Wind Turbine Soil Improvement Runs Deep — or Shallow

Photo source:

Wind farms are typically located in remote, open areas where they can generate the most power, which translates to long hauls for equipment and materials. Poor soil conditions can create high costs and delays even for shallow excavations.

Aaron Gaul, P.E., Principal Engineer with Ground Improvement Engineering in Kansas City, Mo., discusses how Geopier® ground improvement systems can support turbine sites with less than ideal soil conditions or climate issues.

In our experience on average, about one in six turbine sites on a large wind farm can have some type of soft or poor soil conditions. However, sometimes we’re brought in for two out of a hundred sites or for 30 out of 50 sites. It just depends on the location.

Also, the timing of ground improvement can vary. Sometimes the developer is already aware of poor soil conditions. Most of the time they are discovered during geotechnical site analysis and design phases. However, the general contractor may also discover during excavation that a borderline location is not as good as initially thought. Alternate solutions are often considered when the required undercut depth is likely to increase time and materials costs.

Generally, if there is a thicker compressible layer below the planned foundation, then the project will require deeper and more extensive ground improvement to account for adequate settlement control and to address any future foundation performance risks.

The cut-off for considering alternate soil improvement solutions is generally around 4-5 feet of excavation below the bottom of the mat. This is because excavations deeper than 4-5 feet below the mat require much more lateral excavation around the diameter of the mat, which means that more infill must be hauled to the site. Our solutions typically support 5 feet down to 30 feet below the bottom of the mat.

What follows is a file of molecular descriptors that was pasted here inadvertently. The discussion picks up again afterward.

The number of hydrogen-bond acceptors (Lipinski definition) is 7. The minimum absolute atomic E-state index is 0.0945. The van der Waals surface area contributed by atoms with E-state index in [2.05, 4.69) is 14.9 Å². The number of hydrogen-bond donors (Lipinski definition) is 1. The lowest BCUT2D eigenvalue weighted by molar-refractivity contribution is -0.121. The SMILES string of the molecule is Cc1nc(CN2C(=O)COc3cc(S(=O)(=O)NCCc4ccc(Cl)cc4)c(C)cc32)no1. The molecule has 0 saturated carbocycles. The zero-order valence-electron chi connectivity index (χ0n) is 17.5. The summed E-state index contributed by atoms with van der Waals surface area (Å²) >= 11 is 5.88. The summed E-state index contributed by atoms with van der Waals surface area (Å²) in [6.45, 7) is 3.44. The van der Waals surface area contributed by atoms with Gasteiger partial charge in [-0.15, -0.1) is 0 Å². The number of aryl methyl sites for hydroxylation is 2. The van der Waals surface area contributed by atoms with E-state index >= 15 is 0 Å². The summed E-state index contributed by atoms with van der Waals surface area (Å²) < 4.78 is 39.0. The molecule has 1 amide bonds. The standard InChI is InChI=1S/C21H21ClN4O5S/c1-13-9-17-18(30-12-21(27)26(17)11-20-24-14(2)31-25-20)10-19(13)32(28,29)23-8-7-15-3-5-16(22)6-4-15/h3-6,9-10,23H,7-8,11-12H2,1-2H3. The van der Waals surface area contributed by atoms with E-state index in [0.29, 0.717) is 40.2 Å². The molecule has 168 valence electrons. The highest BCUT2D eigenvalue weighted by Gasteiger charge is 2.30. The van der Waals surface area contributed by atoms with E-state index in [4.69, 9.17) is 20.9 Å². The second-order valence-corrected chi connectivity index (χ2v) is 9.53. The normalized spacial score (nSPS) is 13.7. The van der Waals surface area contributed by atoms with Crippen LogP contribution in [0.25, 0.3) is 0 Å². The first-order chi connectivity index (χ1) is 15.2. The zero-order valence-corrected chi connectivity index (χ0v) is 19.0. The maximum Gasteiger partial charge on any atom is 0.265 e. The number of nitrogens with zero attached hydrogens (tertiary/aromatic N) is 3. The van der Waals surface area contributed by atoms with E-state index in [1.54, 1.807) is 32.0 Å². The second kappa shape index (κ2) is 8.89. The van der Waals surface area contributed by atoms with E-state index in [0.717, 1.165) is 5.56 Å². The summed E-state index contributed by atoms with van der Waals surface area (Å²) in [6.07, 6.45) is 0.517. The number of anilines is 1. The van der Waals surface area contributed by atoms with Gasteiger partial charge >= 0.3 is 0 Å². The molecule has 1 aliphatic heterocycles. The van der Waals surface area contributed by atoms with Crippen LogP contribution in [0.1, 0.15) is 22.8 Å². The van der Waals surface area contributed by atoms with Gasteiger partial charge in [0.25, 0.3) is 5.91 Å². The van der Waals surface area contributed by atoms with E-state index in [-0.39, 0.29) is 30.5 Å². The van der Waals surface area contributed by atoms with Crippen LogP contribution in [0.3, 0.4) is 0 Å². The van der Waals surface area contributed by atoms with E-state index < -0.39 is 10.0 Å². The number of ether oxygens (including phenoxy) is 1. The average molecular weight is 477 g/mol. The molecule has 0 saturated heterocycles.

In some cases, however, time and climate conditions are involved. We can also provide a cost-effective solution at sites that would normally require shallower undercuts of 3 feet or less. It may only take one to two days at a given turbine site to improve the ground with a Geopier® solution, compared to a shallow undercut for a remote site with expensive haul distances to bring in good gravel. Also if it’s spring and raining, for example, the timing and installation of our solutions are typically less impacted by climate conditions.

In fact, we can install a Geopier  system before excavation to the foundation bearing depth. We can be sequenced into the project and be in and out before the earth movers arrive at select turbine sites. Depending on the installation method, teams of three or four people, including a quality control person, are on hand to complete the work. 

Ground Improvement Engineering has provided soil improvement solutions for wind farms over the past 20 years, and the technology has continued to improve the cost effectiveness, scheduling and longevity of turbine foundations. For more information, view this post about how ground improvement can support turbine sites with high water tables or seasonally wet construction conditions.